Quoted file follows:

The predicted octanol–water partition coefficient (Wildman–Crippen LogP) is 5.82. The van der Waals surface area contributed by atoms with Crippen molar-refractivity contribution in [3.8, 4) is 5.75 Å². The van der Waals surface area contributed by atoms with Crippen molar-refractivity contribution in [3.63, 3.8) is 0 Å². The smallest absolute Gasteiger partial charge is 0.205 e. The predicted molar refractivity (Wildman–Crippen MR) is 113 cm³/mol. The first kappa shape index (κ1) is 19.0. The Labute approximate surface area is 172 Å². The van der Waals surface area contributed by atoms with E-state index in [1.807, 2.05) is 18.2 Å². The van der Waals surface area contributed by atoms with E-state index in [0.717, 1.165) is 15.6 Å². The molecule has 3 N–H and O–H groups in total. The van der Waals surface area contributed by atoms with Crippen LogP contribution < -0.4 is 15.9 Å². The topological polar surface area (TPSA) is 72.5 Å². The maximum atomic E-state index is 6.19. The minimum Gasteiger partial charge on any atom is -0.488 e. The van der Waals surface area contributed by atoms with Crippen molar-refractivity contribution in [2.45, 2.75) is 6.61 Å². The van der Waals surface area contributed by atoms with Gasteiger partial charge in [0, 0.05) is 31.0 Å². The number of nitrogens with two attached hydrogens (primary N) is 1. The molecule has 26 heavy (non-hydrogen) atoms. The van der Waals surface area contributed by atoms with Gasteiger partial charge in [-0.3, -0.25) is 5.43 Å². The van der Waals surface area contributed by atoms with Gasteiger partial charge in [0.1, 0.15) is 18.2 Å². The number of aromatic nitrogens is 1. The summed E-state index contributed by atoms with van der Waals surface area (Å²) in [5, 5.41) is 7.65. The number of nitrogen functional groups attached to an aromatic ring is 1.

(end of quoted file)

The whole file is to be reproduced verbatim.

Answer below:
The predicted octanol–water partition coefficient (Wildman–Crippen LogP) is 5.82. The van der Waals surface area contributed by atoms with Crippen molar-refractivity contribution in [3.8, 4) is 5.75 Å². The van der Waals surface area contributed by atoms with Crippen molar-refractivity contribution in [3.63, 3.8) is 0 Å². The smallest absolute Gasteiger partial charge is 0.205 e. The predicted molar refractivity (Wildman–Crippen MR) is 113 cm³/mol. The first kappa shape index (κ1) is 19.0. The Labute approximate surface area is 172 Å². The van der Waals surface area contributed by atoms with E-state index in [1.807, 2.05) is 18.2 Å². The van der Waals surface area contributed by atoms with E-state index in [0.717, 1.165) is 15.6 Å². The molecule has 3 N–H and O–H groups in total. The van der Waals surface area contributed by atoms with Crippen LogP contribution < -0.4 is 15.9 Å². The topological polar surface area (TPSA) is 72.5 Å². The maximum atomic E-state index is 6.19. The minimum Gasteiger partial charge on any atom is -0.488 e. The van der Waals surface area contributed by atoms with Crippen molar-refractivity contribution in [2.45, 2.75) is 6.61 Å². The van der Waals surface area contributed by atoms with Gasteiger partial charge in [0, 0.05) is 31.0 Å². The number of nitrogens with two attached hydrogens (primary N) is 1. The molecule has 26 heavy (non-hydrogen) atoms. The van der Waals surface area contributed by atoms with Gasteiger partial charge in [-0.3, -0.25) is 5.43 Å². The van der Waals surface area contributed by atoms with Gasteiger partial charge in [0.1, 0.15) is 18.2 Å². The number of aromatic nitrogens is 1. The summed E-state index contributed by atoms with van der Waals surface area (Å²) in [5, 5.41) is 7.65. The number of nitrogen functional groups attached to an aromatic ring is 1.